Are you a foodie?دوره: انگلیسی شش دقیقه ای / درس 56
Are you a foodie?
How much do you know about the food you eat?
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متن انگلیسی درس
Hello and welcome to 6 Minute English. I’m Neil.
And I’m Rob.
Now Rob, you look like you enjoy a good meal.
Ha. Well, I do like eating out and I like to think I know a good meal when I have one.
Well that should give you an advantage with today’s quiz. In 2016, which is the last year we have statistics for, how many restaurants and mobile food services were there in the UK? Was it: a) about 75,000, b) about 83,000, or c) about 93,000?
Well, I know there are a lot, so I’m going to say 93,000 - but that is just a guess.
I’ll reveal the answer a little later in the programme. Today we’re talking about being a foodie. Rob, what is a foodie?
Well I would describe a foodie as someone who has a strong interest in food. They like preparing it as well as eating it - they like using good ingredients and they’re probably not fans of fast food.
Angela Hartnett is one of Britain’s top chefs. In the BBC podcast The Bottom Line she talked about this topic. In this first clip how does she describe people who say they are foodies?
I think people who say they are foodies buy the books, watch TV and will cook a little bit.
She is saying that people who say they are foodies may not actually know that much about food. They buy books and watch cookery programmes on TV and will cook a little bit.
A little bit is a common phrase that means ‘a small amount’ and if you do something a little bit it means you don’t do it a lot. You could just say ‘a little’, but adding ‘bit’ to the phrase makes it very natural.
Well, we heard a little bit of Angela Hartnett there. Let’s hear more now. What’s her description of a foodie?
Angela Hartnett My idea of a foodie is the very European idea that people go and shop every day, they understand one end of a pig from another. And maybe that’s a bit romantic but I look at my mother, I look at my grandmother and our background, you know. They made food, they knew about what was expensive, they knew about quality and stuff like that.
Rob, do you know one end of a pig from another?
I hope so, but the point Angela Hartnett is making is that a true foodie has a good understanding, for example, of the different parts of an animal that are used in cooking and what they are used for. She says that idea might be a bit romantic.
We normally think of the word romantic when we are talking about love and relationships, but that’s not what it means here, is it?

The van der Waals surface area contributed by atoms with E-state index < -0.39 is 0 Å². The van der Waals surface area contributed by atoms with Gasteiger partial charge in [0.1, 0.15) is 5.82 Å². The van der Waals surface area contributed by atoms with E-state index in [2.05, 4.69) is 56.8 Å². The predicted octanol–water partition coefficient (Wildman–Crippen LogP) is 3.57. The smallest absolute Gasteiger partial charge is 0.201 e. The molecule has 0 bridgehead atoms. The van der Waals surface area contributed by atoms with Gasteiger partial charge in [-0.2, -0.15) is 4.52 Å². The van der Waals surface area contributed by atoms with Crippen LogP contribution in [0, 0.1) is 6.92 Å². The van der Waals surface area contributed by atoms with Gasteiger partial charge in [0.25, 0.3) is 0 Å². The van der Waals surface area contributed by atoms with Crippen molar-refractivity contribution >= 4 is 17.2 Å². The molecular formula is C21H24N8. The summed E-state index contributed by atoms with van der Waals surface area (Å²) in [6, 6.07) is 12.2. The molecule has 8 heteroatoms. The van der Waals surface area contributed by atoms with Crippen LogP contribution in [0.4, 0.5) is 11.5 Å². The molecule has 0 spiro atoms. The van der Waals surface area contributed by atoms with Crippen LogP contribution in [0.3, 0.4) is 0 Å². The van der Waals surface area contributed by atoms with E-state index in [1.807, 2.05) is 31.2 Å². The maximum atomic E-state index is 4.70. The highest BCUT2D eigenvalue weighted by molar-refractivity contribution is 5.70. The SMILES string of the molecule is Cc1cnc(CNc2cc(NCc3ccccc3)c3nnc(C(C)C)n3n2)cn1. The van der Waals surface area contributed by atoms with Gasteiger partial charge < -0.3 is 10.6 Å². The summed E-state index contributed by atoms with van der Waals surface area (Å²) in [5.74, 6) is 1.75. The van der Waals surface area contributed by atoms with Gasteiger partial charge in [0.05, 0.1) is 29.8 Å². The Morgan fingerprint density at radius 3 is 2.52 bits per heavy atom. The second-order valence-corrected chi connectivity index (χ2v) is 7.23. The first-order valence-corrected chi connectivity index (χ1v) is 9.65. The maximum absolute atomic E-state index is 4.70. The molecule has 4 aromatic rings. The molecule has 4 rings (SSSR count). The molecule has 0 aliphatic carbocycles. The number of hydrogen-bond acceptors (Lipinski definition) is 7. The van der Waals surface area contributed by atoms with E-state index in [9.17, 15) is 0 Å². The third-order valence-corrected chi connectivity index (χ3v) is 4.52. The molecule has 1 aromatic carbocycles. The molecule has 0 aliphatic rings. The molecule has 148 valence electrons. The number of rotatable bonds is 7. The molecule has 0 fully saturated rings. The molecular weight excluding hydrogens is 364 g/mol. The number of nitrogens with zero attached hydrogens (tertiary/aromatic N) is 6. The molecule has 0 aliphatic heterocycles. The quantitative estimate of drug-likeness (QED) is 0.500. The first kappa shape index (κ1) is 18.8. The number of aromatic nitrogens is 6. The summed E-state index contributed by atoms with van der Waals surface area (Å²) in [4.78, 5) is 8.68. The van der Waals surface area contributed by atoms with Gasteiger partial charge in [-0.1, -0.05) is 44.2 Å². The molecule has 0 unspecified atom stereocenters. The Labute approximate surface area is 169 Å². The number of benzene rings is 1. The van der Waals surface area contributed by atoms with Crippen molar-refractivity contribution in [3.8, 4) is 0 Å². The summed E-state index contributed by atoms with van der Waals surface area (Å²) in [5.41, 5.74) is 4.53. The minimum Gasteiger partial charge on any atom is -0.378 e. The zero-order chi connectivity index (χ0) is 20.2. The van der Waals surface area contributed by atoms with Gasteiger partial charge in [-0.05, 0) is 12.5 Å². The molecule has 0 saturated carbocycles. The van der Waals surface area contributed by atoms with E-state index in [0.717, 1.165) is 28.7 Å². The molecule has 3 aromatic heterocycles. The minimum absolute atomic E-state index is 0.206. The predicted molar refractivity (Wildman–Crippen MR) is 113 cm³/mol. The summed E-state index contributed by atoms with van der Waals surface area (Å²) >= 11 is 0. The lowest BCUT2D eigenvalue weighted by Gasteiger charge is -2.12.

No. Romantic can also describe a pleasant ideal - an imaginary perfect way of life that forgets about the difficult things of everyday life.
Less hear some more from chef Angela Hartnett now. What is she worried about?
I think we think we’re foodies but I think food is expensive in this country. I don’t think it’s affordable for lots of people and I think we are in danger of not knowing, you know, how to cook any more, how to make a meal for a family of four for five pounds.
So Rob, what is Angela Hartnett worried about?
She commented that food was very expensive here in Britain. Many people don’t have enough money to buy it, as she said it’s not affordable. She thinks we might be in danger of not being able to feed out families cheaply.
Can you say a bit more about the phrase in danger of?
Sure, the phrase to be in danger of is followed by a gerund and it means that there is the possibility of something bad happening. It’s not happened yet, but it could happen.
Thanks Rob. Right, well we’re in danger of running out of time so let’s get to the answer to the question I asked at the start of the programme. I asked how many restaurants or mobile food services there were in the UK in 2016.
And I said - it was a guess - 93,000. But was I right?
I’m afraid you’re 10,000 out! The answer is approximately 83,000.
Right, well I’ve still got a few more to get to before I can tick them all off my list!
Me too! Well, before we go, let’s recap the words and phrases we talked about today. The first was foodie.
Yes, foodie is a modern word to describe someone who is very interested in all aspects of food, from buying, preparing and cooking to eating.
And someone who may or may not know which end of a pig is which!
I think you’re being a little bit silly there, aren’t you?
Well a little bit was our next phrase, wasn’t it?
Yes, a little bit: a very simple but a very natural conversational phrase that means a small amount.
The next word was the adjective romantic. Not used in the context of love here though was it?
No, it wasn’t. A romantic idea here is one that is not realistic but is an imagined perfect situation. For example, we have a very romantic view of our childhoods when every Christmas was a white Christmas and every summer holiday was baking hot and spent on the beach. Of course, it wasn’t like that at all. In reality both Christmas and summer were cold and rainy.
Then we had the adjective affordable, for something we have enough money to buy. Finally the phrase to be in danger of.
Yes, for the possibility of something bad happening.
Well, that’s it for this programme. For more, you can find us on Facebook, Twitter, Instagram and our YouTube pages, and of course our website bbclearningenglish.com where you can find all kinds of videos and audio programmes and activities to help you improve your English. Thanks for joining us and bye!
Well I have to say, I’m a little bit hungry and if I don’t get some food soon I’m in danger of getting very grumpy.
You’re always grumpy, Neil. But there is a very affordable cafe around the corner, let’s head over there now, shall we?
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